A refreshingly straightforward method for training infants to become great sleepers for life, inspired by clinical psychologist Janet Kennedy's popular psychotherapy practice, NYC Sleep Doctor
Cry it out or co-sleep? Bassinet or swing? White noise machine or Bach? How many hours anyway? For something so important, there's too much conflicting information about how best to get your baby to sleep through the night and nap successfully during the day. This book is a straightforward, no-nonsense answer to one of the biggest challenges new parents face when they welcome a brand new baby home. This book is written for exhausted parents, giving them immediate access to the information they need. Reassuring and easy to understand, Dr. Kennedy addresses head-on the fears and misinformation about the long-term effects of crying and takes a bold stand on controversial issues such as co-sleeping and attachment parenting. With polarizing figures and techniques dominating the marketplace—and spawning misinformation across the internet—Dr. Kennedy's methods and practices create an extensively researched and parent-tested approach to sleep training that takes both babies' and parents' needs into account to deliver good nights and days of sleep, and no small dose of peace of mind.
The Good Sleeper is a practical, empowering—and even entertaining—guide to help parents understand infant sleep. This research-based book will teach parents the basics of sleep science, determine how and when to intervene, and provide tools to solve even the most seemingly impossible sleep problems.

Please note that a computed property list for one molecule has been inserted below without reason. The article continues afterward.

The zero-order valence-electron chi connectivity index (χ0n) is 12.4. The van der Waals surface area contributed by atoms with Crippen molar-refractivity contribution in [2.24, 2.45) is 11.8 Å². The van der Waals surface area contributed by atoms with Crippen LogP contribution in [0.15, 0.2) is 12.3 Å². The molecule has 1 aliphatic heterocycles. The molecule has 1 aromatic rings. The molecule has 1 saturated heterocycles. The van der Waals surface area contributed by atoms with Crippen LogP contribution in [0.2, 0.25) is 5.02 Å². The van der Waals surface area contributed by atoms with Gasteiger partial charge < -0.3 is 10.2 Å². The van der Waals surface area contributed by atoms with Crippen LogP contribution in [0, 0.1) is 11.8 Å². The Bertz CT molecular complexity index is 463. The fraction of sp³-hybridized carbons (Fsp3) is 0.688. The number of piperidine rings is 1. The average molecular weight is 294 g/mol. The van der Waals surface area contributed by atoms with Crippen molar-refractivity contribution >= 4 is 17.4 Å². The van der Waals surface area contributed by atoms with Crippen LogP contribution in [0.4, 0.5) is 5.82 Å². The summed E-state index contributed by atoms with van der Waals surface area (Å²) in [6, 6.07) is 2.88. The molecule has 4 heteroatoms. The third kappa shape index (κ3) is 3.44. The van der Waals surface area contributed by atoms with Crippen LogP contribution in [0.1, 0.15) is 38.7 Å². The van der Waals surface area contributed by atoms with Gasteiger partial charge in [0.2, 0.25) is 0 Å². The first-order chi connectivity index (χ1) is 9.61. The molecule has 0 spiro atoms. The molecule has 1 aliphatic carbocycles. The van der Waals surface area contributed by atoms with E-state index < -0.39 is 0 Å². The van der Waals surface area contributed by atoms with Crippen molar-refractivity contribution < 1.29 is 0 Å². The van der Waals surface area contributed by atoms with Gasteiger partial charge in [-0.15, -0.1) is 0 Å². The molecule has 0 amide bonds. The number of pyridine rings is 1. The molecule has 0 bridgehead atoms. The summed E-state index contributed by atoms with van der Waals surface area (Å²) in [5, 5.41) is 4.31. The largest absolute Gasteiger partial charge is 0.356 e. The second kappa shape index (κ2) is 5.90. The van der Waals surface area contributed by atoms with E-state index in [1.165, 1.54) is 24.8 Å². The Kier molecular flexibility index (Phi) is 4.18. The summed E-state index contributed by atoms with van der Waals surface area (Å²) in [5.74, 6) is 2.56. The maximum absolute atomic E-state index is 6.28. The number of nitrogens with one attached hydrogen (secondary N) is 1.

Psychologist Kennedy was an expert on adult insomnia when she had her first child. Aware that she would not be able to function without a reasonable amount of sleep, she developed a method of getting her own children to sleep as well. She shares that method, discussing sleeping locations, colic, and bedtime routine. Kennedy warns parents against allowing their offspring to become overtired, because once this has happened it's hard for children to recover and get the "tons of sleep... they need." She also addresses special circumstances like siblings sharing rooms and jet lag. Proposing "authoritative parenting" (rather than attachment parenting), Kennedy is making an argument about more than infant rest. She believes that children need to learn to cope with "normal discomforts like boredom" without parental coddling; otherwise, they won't turn into well-adjusted adults. This approach is sure to draw strong reactions from the mommy-blogosphere, whether it's ire from moms who like to sleep in the same bed as baby, or praise from exhausted parents who will no doubt be eager to try Kennedy's program.